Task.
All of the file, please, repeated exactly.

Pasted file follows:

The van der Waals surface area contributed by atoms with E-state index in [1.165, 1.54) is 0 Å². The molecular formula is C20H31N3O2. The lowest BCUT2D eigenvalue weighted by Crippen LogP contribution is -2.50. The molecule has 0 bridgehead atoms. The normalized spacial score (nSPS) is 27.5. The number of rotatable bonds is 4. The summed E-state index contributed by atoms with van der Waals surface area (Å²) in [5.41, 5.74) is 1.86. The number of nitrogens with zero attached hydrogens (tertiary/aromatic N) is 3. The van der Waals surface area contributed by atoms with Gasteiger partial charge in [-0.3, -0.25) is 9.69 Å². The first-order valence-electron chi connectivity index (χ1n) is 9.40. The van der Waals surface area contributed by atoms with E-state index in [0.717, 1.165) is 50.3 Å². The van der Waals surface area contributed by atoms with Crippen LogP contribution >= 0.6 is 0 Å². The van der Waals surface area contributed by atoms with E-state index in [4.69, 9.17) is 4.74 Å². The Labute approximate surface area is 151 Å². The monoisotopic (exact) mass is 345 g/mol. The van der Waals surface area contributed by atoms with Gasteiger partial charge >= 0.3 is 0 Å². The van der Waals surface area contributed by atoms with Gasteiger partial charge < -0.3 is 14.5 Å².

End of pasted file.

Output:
The van der Waals surface area contributed by atoms with E-state index in [1.165, 1.54) is 0 Å². The molecular formula is C20H31N3O2. The lowest BCUT2D eigenvalue weighted by Crippen LogP contribution is -2.50. The molecule has 0 bridgehead atoms. The normalized spacial score (nSPS) is 27.5. The number of rotatable bonds is 4. The summed E-state index contributed by atoms with van der Waals surface area (Å²) in [5.41, 5.74) is 1.86. The number of nitrogens with zero attached hydrogens (tertiary/aromatic N) is 3. The van der Waals surface area contributed by atoms with Gasteiger partial charge in [-0.3, -0.25) is 9.69 Å². The first-order valence-electron chi connectivity index (χ1n) is 9.40. The van der Waals surface area contributed by atoms with E-state index in [0.717, 1.165) is 50.3 Å². The van der Waals surface area contributed by atoms with Crippen LogP contribution >= 0.6 is 0 Å². The van der Waals surface area contributed by atoms with E-state index in [4.69, 9.17) is 4.74 Å². The Labute approximate surface area is 151 Å². The monoisotopic (exact) mass is 345 g/mol. The van der Waals surface area contributed by atoms with Gasteiger partial charge >= 0.3 is 0 Å². The van der Waals surface area contributed by atoms with Gasteiger partial charge < -0.3 is 14.5 Å².